Wednesday, September 18, 2013

(Not) Streaking at College

At the school I attended for my graduate degree, there was a tradition among students to streak down a very large quad at night. Not everyone did it, of course, but it was a commonplace sight there after about 11 pm. I once talked to some security guards posted nearby about it; they just laughed about it and said they never interfered. So I kind of really wanted to. I've never streaked (struck?) or skinny-dipped in my life. I figured this would be a great opportunity to do so in a way that I wouldn't get in any trouble--socially or academically--for. But I never did.

Why not? Well beyond the normal hesitation I think most people raised in American culture feel about being nude in public, I'm also kind of shy and didn't want to do it alone--but also didn't know anyone who would be interested in doing it with me. I blame* that mainly on most of my friends being fellow Mormons. That pretty much ruled out my female friends: even though I knew a few who might have possibly been OK with it, I just didn't know how to start that conversation ("hey member-of-the-opposite-sex, want to run around naked in public for a few minutes?") and didn't want to risk the awkwardness if they said no.

Male friends didn't seem like a much more promising pool of people, either, sad to say. Honestly, I think part of it was my fear of vague societal homophobia--I'm already semi-outspoken about LGBT issues, will guys in the ward kinda look at me weird if I ask them to run around naked with me? [To be clear, this isn't something I'm proud of, but I have to admit it did factor into my apprehension about asking any Mormon male friends to join me.] But even without that factor, I hadn't seen any of my male friends nude before, and vice versa, and it's not easy to offer to change that.

So I think the main reason I didn't ask anyone to join me streaking (and thus why I never did it) was the weird taboo our culture (American generally, but especially the Mormon sub-part thereof) has about nudity. There's just no non-awkward way of being naked in someone else's presence unless you're in a sexual relationship with them. If you have experiences with breaking that ice in a non-sexual context, I would love to hear about it, though! How do you ask someone to go skinny-dipping or streaking with you?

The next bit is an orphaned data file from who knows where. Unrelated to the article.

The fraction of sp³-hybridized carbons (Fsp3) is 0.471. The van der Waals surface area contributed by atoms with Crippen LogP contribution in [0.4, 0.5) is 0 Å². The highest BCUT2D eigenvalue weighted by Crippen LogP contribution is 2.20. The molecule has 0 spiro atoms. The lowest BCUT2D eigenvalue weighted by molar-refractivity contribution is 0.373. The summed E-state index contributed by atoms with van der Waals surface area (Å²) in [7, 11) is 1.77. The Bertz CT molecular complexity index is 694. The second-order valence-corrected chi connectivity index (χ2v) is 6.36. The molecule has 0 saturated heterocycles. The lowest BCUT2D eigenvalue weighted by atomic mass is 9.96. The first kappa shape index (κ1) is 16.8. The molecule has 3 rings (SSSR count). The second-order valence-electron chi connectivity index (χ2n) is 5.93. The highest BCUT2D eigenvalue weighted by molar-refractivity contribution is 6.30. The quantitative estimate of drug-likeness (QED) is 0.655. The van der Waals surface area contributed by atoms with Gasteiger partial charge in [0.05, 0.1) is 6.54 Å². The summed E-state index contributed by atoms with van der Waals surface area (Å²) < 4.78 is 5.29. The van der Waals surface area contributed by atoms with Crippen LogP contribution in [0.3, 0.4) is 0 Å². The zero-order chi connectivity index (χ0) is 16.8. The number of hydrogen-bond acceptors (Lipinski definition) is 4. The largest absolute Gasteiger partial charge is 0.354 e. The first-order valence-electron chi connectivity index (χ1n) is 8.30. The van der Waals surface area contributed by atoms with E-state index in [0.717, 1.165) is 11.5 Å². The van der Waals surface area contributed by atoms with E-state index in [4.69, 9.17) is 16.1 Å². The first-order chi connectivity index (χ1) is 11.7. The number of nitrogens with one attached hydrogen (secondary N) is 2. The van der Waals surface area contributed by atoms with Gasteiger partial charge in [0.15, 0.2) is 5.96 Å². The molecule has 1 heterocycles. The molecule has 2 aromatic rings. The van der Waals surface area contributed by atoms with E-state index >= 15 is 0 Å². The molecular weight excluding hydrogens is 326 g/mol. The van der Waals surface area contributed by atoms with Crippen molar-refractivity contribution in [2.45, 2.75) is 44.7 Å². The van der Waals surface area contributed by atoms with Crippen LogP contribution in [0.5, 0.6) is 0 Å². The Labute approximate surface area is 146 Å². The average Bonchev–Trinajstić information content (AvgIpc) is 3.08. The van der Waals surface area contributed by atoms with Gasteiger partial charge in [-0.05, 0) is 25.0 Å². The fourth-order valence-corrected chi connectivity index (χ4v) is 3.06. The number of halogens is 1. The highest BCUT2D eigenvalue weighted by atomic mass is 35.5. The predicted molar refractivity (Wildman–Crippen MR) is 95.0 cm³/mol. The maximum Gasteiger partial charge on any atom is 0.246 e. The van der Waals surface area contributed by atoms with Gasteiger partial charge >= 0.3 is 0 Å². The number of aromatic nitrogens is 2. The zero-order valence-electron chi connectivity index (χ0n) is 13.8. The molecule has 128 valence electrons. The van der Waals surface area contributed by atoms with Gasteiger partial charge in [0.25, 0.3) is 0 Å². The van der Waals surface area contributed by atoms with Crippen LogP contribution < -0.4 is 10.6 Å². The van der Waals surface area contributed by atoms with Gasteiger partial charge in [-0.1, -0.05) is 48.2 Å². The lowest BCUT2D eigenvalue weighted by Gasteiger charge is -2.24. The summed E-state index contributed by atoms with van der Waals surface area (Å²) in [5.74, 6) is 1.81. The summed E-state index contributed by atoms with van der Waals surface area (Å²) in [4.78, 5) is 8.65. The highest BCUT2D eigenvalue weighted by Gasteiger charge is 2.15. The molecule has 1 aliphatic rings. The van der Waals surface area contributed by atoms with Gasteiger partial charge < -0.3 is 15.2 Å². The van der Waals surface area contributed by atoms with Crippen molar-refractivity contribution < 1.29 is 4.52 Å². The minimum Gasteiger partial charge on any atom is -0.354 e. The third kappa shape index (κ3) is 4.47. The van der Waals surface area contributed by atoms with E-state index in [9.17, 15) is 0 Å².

Anyway, this cultural nudity taboo is sad to me. If nothing else, it means I missed out on a fun, safe, liberating experience. But hey, I guess there's always reunions!

* I use "blame" in a not-carrying-any-bitter-connotations kind of way, just describing reality. I have nothing against Mormon friends! :)

7 comments:

  1. Well, people (and Mormons) don't go around nude because people (and Mormons) supposedly understand these things called modesty and chastity. Bodies are sacred things, and we shouldn't just be showing them to people willy-nilly. Even the briefest of glances of someone's nude form can ignite thoughts and feelings better left until after marriage to your only one and only. What I don't understand is this push I feel from everyone (even Mormons, who ought to know better) to come to terms with your naked body by flinging it about and showing it off whenever and to whomever you feel like. I'm not saying being naked is not okay, because I think you can learn a lot about yourself by being alone with your nakedness, but we've been counseled numerous times by general authorities to be very careful about where and to who we show our unclothed bodies, but for some reason, it doesn't seem to be sticking. From a religious standpoint, our bodies are temples, which means we need to keep them to ourselves, out of sacredness. You don't just let anyone come into the temple; you don't let just anyone see your naked body. It's the same. Streaking, though I can see the appeal of the adrenaline rush and partaking of something taboo, is disrespectful to our bodies and takes lightly the purpose for which we were given them. They are to house our divine spirits, and though we are allowed and encouraged to delight in the wonderful things they can do, we need to do so with decorum and respect, and above all, we need to keep it to ourselves. Sorry, it isn't that I think you are a terrible person for wanting to streak that one time, but apparently I have a lot to say about the subject and your post has gotten it all to the surface. Perhaps I should write my own submission and get it done with yeah?